I often get asked, “Why does this or that tragedy happen?” I have found that during a tragedy everyone pulls together to try and comfort the relatives; neighbours offer help that they would not normally offer. The reason for that is that we do care about people even in our fast world where most people are trying to reach their destination before they start.

If everything in the world was good, say everyone was blessed with loads of money and good health, what a boring time we would all have. I’m afraid it is a cruel world and we must pray for peace in the New Year and for better times ahead. One does not need to go to church or chapel to pray.

I would like to wish the contributors and the collators, and anyone else who is involved with the Village Pump, a very merry Christmas and a better New Year.

About Les’s suggestion for a calendar, yes it is a good idea! But not photos of the Village Pump team, as Les suggests; why not use photographs of the Villages served by the Pump?

I must apologise for not coming to he AGM which was held in the Community Centre. To be honest, I forget which Wednesday it was; with my health and the worries I have, it just went out of my mind.

I hope we will get more contributors in the New Year. Les always makes me laugh when he says I must go for a pint. But he has always treated me well and I’d love to give him a game of snooker in the New Year.

Your friend as always,

John

Dear Ray,

Some years ago, Lady Holland-Martin, former chairman of the NSPCC, relayed this brilliant little story in an after dinner speech. I though your readers might find it amusing.

A small girl noticed that her mother was getting rather large. Her mother, realosing this said, “Darling, Daddy has given me a little baby”. The child was not convinced and went to her father for confirmation. “Yes, it is true”, he said. “Well Daddy”, said his daughter, “Mummy has eaten it!”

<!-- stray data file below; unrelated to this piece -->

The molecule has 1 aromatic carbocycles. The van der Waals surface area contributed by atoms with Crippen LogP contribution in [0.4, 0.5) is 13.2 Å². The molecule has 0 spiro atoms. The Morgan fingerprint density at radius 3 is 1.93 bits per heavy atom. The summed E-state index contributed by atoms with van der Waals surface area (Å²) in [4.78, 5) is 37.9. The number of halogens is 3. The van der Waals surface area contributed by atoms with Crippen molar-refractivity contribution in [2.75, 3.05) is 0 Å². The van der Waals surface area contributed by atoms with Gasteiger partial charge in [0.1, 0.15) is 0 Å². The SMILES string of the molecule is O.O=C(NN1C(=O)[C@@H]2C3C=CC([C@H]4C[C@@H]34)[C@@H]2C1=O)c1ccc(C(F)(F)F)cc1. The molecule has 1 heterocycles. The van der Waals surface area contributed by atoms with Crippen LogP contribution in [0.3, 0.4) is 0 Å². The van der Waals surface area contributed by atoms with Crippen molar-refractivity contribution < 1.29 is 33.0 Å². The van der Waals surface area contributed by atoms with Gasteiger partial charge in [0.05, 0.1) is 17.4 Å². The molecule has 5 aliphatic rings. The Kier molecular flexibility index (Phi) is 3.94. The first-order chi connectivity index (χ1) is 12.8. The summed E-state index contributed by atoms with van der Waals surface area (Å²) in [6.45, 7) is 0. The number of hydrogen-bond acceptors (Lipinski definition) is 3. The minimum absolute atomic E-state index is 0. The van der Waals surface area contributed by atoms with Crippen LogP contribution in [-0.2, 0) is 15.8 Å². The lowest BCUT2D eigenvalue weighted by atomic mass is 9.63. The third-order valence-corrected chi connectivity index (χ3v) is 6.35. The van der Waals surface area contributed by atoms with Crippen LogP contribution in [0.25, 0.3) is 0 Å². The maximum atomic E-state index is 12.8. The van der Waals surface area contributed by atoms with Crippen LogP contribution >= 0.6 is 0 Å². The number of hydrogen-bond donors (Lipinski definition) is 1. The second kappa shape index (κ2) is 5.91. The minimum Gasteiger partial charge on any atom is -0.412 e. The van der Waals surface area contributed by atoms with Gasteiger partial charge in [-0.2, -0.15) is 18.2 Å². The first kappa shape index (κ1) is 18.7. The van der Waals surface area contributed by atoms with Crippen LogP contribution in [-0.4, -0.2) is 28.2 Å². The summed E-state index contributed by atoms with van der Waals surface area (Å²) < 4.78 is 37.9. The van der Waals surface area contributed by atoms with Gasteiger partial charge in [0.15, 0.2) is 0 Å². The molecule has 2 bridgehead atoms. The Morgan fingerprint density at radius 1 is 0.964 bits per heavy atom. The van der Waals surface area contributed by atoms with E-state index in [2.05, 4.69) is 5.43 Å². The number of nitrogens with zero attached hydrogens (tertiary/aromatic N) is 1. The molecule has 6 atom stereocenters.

Yours truly,

Graham Forster

Dear Ray,

I should like to say how moved I was by Brenda Moe’s article on the events of September 11th. I should also like to congratulate you on Brenda being able to receive the ‘Pump’ via the web site and thus being able to contribute to our magazine.

I had the great fortune to have a long talk with Brenda when she ‘phoned me earlier this year. She had read my article on our daughter’s mediaeval wedding via the Internet and found it interesting enough to ring me all the way from Oklahoma City. She is a charming and very articulate lady who I hope may supply the ‘Pump’ with more pieces in the future.

Yours sincerely,

Graham Forster

Dear Sir,

In reply to John’s letter regarding the Euro, I would like to say I am strongly against it.

As far as I can see, the United Kingdom will be signing it’s death warrant as a sovereign nation if it gives up the pound, because the creation of a single currency is the stepping-stone to the creation of a federal Europe. If we allowed ourselves to be sucked, Parliament would of course continue to sit, but in everything that mattered it would be no more than a glorified council and the British electorate would not gewt a chance to vote.

In the run up to a referendum we shall hear a great deal about the famous “economic tests” but they will serve simply as a smoke screen.

We have already lost a lot of pour traditional way of life, so we must not let this happen.

Yours faithfully,

Jill M. Giles (Mrs)